We once again shooed the sows out of the barn and locked ourselves in with Spot.  He laid listlessly on his side.  We checked his back end- no new wounds, and the old abscess was totally healed.  So we got him on his feet and I knelt down to inspect his undercarriage.  I found the problem!
Ol’ Spotty had once again been scratching on the wrong forest debris.  This time he had an abscess around his sheath that was about the size of a golf ball.  The abscess was now putting pressure on his urinary tract.  He couldn’t pee.  And he probably hadn’t peed since the day before.  This was urgent.

So we swiftly re-enacted our procedure from a few weeks prior.  A simple cut-and-drain, but this time with even more sensitivity and care due to the location.  I let my partner do this cut as well, since his empathy for the situation was extra acute…   He cut the abscess on the top-most edge, the farthest possible place away from Spot’s delicate anatomy.  And once again Spot was a gentle, patient pig for us.  Once again the relief was probably most welcome for him.

We cut him, drained him, flushed him, and got him up on his feet.  He peed.  And peed and peed and peed.  And peed some more.  And proceeded to wander down to the food trough to join the ladies, like nothing had happened.  I kept an eye on him and flushed him only a few times over the next couple weeks; this was 

a location I couldn’t easily get to.  It’s one thing to sneak up behind him while he’s eating and give him a surprise flush in the scrotum.  It’s another thing entirely to have to lie down on the ground next to him and finagle a sheath flush.  So I watched for signs of re-infection and mostly just hoped his body would be able to heal without too much help from the usnea tea.
He did great and healed from both wounds without recurring infection or complication.
We did eventually have to butcher Spot, unfortunately he had a degenerative bone disease that was destroying his mobility.  Poor boy.  Bad genetics are a tough lot in life.  You are remembered fondly, Spotty Wattles!  Attached is a photo of the big lump snoozing with some chickens.
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“When Pigs Fly”

 

Andy: “Jen, Bill’s stuck.

Me: “What?”
Him: “I went to see why ravens were gathering in the pasture.  I thought he was dead, but he’s just stuck.
Me: “How is he… stuck?”
Him: “Come check it out.”
We go investigate Bill the boar.  Bill the 1,000lb Hampshire boar.  Indeed, Bill was accustomed to sleeping on the steep dusty hillside.  He normally laid down with his feet facing downhill, making it easy to roll over right into a standing position.  But this time he laid with his feet pointing uphill.  Now he was stuck, almost on his back, with his short, fat legs poking helplessly up into the air.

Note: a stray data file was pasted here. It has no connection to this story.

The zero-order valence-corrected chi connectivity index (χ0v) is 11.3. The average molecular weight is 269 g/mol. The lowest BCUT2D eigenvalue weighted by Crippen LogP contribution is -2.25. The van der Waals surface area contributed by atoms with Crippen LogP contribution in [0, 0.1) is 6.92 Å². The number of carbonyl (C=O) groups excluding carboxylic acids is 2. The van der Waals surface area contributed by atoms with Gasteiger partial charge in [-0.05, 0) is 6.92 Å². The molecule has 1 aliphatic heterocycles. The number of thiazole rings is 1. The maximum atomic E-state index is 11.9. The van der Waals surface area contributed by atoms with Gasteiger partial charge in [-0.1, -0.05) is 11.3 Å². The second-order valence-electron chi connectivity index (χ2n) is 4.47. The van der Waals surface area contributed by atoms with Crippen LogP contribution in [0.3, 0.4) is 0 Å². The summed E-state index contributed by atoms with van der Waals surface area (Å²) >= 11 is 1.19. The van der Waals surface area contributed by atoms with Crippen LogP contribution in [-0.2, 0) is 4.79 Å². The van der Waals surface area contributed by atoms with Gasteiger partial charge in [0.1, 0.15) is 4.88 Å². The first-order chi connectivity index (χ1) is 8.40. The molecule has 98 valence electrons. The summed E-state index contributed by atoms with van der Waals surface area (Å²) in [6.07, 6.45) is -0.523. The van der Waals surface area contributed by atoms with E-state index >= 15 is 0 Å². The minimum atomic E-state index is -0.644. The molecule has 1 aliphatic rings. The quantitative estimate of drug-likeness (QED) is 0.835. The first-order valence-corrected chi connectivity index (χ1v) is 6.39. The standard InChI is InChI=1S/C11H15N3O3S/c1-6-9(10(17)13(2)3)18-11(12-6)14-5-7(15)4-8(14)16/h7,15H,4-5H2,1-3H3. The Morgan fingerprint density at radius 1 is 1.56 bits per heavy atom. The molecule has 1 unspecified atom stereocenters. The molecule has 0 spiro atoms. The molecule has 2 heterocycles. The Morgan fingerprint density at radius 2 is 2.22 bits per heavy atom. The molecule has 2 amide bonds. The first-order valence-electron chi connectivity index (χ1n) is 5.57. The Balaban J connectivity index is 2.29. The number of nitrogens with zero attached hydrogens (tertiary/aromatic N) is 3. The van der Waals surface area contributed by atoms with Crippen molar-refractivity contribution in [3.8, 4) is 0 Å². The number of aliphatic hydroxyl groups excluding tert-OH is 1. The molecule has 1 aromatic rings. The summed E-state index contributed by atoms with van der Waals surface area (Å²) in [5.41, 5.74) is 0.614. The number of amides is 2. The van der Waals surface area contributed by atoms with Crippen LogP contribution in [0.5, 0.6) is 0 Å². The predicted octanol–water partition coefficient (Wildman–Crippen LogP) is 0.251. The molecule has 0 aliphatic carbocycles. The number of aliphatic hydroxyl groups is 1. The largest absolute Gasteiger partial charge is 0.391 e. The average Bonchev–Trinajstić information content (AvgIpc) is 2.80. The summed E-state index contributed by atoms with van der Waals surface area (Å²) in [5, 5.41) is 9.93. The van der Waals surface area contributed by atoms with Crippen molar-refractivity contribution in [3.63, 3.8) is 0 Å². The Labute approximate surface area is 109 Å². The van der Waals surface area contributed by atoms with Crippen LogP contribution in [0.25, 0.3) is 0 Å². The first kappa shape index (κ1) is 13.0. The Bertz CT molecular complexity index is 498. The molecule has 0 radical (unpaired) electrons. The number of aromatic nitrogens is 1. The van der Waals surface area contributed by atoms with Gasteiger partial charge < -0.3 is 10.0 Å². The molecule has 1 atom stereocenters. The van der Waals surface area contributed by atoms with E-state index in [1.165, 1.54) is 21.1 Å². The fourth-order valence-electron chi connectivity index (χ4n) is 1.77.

The ravens know a down piggy when they see one! They knew he wasn’t getting back up on his own and were gathering in anticipation of his eventual death.
We tried a few times to simply heave Bill over onto his other side.  But as you can imagine, a 1,000lb pig kicks with a lot of strength.  He was tired and cranky and didn’t appreciate his legs being used as handles and levers.  Flipping him over wasn’t going to be that simple.
Our next plan of action was to dig a trench on the downhill side.  In theory, we’d just give him a little tip and he’d plop over onto his other side in the ditch.  It sounded reasonable enough, so we dig the trench out and prepare to heave Bill once more.
One, two, THREE!

We levered Bill backward with his thrashing legs and sure enough, he flipped right on over.  But he didn’t roll into the ditch.  Bill’s massive frame caught air and the giant pig went flying down the mountain side.  We watched in horror, both of our minds instantly conjuring scenarios of what happens next and how we’re going to extract a 1,000 pound carcass that’s wrapped itself around a tree at the bottom of the draw…

Bill flew downhill about thirty or forty feet, and like a half-ton cat he righted himself in mid-air and landed on all four legs with a jarring thud, just in front of the first big conifer trunk in his path.  We were both stupefied and relieved.
Bill saved himself and lived to see another day.  It wasn’t too much later though that we had to butcher him.  A pig that large is just… too large!  The event of butchering Bill is a story in and of itself…